Institute Geologia

Hermosillo, Mexico

Institute Geologia

Hermosillo, Mexico
SEARCH FILTERS
Time filter
Source Type

Sulpizio R.,CNR Institute for the Dynamics of Environmental Processes | Sarocchi D.,Institute Geologia
Journal of Volcanology and Geothermal Research | Year: 2014

Pyroclastic density currents (PDCs) are mixtures of two components, namely solid particles and fluid (gas) phase. They macroscopically behave as dense, multiphase gravity currents (flowing pyroclastic mixtures of particles and gas) immersed in a less dense, almost isotropic fluid (the atmosphere). As for other natural phenomena, their study needs a multidisciplinary approach consisting of direct observations, analysis of the associated deposits, replication through laboratory experiments, and numerical simulations. This review deals with the description of the current state of the art of PDC physics, and combines analysis of data from various methodologies. All of the above-mentioned approaches have provided significant contributions to advancing the state of the art; in particular, laboratory experiments and numerical simulations deserve a special mention here for their tumultuous growth in recent years.A paragraph of the review is dedicated to the puzzling behaviour of large-scale ignimbrites, which are (fortunately) too rare to be directly observed; they cannot be easily reproduced through laboratory experiments, or investigated by means of numerical simulations.The final part is dedicated to a summary of the whole discussion, and to a comment on some perspectives for future developments of PDC studies. © 2014 .


Aguillon-Robles A.,Institute Geologia | Tristan-Gonzalez M.,Institute Geologia | De Jesus Aguirre-Diaz G.,National Autonomous University of Mexico | Lopez-Doncel R.A.,Institute Geologia | And 2 more authors.
Journal of Volcanology and Geothermal Research | Year: 2014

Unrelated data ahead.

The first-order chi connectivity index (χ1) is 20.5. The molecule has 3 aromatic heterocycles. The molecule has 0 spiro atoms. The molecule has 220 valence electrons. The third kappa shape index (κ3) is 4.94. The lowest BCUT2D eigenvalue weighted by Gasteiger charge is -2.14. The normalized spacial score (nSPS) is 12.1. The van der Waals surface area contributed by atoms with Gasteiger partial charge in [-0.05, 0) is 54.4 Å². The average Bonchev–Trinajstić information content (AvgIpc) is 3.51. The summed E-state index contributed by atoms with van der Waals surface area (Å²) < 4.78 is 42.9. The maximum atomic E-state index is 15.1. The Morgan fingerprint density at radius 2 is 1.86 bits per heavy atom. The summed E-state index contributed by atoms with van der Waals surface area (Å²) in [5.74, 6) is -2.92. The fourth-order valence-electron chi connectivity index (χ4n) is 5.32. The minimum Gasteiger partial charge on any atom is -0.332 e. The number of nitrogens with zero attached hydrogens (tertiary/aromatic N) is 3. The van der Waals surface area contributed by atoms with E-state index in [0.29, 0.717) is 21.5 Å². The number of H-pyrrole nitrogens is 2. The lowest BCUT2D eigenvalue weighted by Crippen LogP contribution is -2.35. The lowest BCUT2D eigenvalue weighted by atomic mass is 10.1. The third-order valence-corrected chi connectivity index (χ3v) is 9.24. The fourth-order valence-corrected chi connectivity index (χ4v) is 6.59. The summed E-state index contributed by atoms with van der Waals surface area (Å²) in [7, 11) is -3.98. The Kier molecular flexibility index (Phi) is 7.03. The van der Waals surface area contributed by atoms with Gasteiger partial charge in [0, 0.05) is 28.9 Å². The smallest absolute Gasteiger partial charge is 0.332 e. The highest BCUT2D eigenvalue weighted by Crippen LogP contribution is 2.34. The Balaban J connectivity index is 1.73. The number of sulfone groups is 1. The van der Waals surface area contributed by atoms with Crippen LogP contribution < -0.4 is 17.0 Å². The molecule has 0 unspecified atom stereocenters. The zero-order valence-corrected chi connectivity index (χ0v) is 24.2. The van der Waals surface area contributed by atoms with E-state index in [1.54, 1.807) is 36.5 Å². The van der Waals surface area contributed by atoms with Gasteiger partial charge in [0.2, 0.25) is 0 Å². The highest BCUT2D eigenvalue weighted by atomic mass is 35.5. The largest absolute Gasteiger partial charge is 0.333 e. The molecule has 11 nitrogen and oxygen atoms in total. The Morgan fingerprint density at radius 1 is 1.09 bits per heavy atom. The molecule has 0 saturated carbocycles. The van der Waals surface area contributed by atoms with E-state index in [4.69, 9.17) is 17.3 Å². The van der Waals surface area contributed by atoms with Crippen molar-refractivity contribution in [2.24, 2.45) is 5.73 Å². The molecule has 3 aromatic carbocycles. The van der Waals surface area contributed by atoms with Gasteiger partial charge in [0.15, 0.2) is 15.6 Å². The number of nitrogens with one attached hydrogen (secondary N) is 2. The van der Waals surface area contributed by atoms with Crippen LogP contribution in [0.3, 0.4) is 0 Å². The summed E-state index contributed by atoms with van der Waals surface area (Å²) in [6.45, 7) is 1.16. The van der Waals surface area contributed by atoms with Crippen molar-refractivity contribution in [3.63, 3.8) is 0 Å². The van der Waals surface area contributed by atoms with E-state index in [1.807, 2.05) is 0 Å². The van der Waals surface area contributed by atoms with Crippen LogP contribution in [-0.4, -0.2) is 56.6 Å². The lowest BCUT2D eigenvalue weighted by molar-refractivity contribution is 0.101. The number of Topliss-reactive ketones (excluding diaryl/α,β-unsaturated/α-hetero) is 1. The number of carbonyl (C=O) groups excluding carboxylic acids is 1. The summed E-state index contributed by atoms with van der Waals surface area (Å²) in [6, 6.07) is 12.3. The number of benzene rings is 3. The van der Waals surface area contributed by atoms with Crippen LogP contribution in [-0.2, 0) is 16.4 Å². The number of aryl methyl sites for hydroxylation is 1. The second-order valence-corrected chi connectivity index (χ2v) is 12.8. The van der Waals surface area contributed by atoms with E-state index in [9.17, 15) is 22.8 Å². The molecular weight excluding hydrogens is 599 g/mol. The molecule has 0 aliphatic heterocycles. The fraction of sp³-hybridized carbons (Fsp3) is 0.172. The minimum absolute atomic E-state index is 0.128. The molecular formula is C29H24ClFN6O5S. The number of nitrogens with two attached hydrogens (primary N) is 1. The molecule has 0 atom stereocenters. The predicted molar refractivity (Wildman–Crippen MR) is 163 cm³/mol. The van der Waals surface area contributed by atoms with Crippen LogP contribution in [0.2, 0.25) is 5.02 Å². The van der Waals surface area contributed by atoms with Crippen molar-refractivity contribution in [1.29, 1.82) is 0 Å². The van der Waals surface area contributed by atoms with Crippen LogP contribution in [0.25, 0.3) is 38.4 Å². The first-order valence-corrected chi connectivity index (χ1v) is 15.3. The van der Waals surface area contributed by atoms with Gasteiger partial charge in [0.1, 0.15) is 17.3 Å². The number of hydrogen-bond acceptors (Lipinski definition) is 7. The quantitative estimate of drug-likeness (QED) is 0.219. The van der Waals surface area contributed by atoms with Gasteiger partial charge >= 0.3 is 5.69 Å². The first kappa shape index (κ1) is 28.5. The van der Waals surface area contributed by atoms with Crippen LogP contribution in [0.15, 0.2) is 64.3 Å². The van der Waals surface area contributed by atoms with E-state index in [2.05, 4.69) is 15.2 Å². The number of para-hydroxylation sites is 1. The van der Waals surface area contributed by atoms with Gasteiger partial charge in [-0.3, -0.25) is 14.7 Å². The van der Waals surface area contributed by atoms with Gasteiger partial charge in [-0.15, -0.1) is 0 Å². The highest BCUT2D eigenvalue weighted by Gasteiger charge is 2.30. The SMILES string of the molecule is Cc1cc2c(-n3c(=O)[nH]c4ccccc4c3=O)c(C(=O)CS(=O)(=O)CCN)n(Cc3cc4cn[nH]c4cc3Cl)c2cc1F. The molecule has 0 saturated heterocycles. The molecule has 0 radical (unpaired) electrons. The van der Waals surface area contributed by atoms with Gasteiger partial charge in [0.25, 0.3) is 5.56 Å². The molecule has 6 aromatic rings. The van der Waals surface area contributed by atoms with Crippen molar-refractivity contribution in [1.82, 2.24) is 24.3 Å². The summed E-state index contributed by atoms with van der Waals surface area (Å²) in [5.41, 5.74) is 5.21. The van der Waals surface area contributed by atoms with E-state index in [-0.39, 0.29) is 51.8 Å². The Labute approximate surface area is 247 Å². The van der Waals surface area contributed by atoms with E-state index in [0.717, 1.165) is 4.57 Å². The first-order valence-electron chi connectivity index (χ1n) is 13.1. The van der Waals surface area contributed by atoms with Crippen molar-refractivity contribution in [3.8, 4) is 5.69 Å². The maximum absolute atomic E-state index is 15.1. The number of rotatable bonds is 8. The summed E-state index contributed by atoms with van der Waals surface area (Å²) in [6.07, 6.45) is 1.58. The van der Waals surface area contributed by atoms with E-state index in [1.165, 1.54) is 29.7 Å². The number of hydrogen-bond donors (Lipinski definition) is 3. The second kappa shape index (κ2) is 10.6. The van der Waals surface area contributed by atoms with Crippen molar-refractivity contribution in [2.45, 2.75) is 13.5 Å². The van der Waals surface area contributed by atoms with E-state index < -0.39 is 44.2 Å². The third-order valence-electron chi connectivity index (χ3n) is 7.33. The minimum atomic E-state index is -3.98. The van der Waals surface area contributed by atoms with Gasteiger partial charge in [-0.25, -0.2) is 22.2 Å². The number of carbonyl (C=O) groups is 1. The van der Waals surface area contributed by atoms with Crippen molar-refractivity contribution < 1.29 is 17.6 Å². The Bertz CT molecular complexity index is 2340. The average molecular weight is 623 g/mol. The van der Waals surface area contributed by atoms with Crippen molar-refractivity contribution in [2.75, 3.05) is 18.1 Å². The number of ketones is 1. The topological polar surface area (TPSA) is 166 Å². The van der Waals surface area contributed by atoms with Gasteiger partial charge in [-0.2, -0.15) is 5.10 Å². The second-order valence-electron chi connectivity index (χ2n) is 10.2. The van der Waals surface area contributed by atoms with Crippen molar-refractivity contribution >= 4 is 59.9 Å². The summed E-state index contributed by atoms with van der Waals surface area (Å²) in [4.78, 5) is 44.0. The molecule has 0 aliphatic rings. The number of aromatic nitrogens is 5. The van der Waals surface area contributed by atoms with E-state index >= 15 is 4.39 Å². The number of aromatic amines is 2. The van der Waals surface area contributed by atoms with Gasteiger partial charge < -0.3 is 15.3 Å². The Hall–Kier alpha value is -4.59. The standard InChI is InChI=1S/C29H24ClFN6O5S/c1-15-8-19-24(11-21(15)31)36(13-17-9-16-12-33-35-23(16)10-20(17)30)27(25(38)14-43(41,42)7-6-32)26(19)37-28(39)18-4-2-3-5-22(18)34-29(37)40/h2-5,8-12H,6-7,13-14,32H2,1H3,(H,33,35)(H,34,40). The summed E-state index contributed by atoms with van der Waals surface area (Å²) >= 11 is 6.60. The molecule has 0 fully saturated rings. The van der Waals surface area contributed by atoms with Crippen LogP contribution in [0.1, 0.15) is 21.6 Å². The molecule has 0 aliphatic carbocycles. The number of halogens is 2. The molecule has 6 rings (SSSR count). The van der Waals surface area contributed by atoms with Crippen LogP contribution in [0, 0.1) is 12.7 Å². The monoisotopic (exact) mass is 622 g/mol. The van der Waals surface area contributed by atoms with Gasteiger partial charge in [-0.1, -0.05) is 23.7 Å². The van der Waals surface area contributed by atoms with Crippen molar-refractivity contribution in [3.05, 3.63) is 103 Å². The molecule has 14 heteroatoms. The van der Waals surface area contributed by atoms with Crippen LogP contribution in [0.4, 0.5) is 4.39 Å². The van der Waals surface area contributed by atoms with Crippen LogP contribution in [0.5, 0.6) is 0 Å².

The San Luis Potosí Volcanic Field (SLPVF) of central Mexico includes volcanic sequences of felsic, intermediate and basic compositions that were erupted as discrete episodes from the Eocene to the Pleistocene. Volcanism was dominated by widespread and voluminous rhyolitic ignimbrites of the mid-Tertiary Ignimbrite Flare-up. However, the complete volcanic history must consider basaltic and andesitic Eocene-Pleistocene volcanic successions that provide key evidence for understanding the geochemical evolution of the volcanism in the SLPVF during this time span. Five sequences are recognized according to their geochemical characteristics, each comprising a volcano-tectonic episode. The first episode comprises basaltic andesites and andesites erupted during three intervals, 45-42. Ma, 36-31. Ma, and 31-30. Ma. The oldest was derived from subduction magmatism, whereas the youngest has an intra-plate magmatic signature and this represents the transition from the end of a long lasting subduction regime of the Farallon plate to the initiation of intra-plate continental extension in the North American plate. The second episode, at 29.5-28. Ma, comprises a bimodal succession of high-silica rhyolites and alkaline basalts (hawaiites) that are interpreted as magmatism generated in an intra-plate continental extension regime during the Basin and Range faulting. The third episode, at 21. Ma, is characterized by trachybasalts and trachyandesites that represent mantle basaltic melts that were contaminated through assimilation of the lower crust during advanced stage of intra-plate extension that started at Oligocene. The fourth episode includes 12. Ma alkaline basalts and andesites that were erupted from fissures. These mantle derived magmas evolved to andesites by crustal anatexis and crystal fractionation within a continued, extensional, intra-plate regime. Lastly, the fifth episode comprises 5.0 to 0.6. Ma alkaline basalts (basanites) containing mantle xenoliths, that were erupted from maars and tuff cones, which are the youngest manifestations of mantle-derived intra-plate extensional events. Based upon this volcanic record, the last subduction manifestations of the extinct Farallon plate occurred at about 42. Ma, this was followed by a transition to intra-plate magmatism between 42 and 31. Ma, and an extensional, intra-plate tectonic setting from 31. Ma to almost Present. © 2014 Elsevier B.V.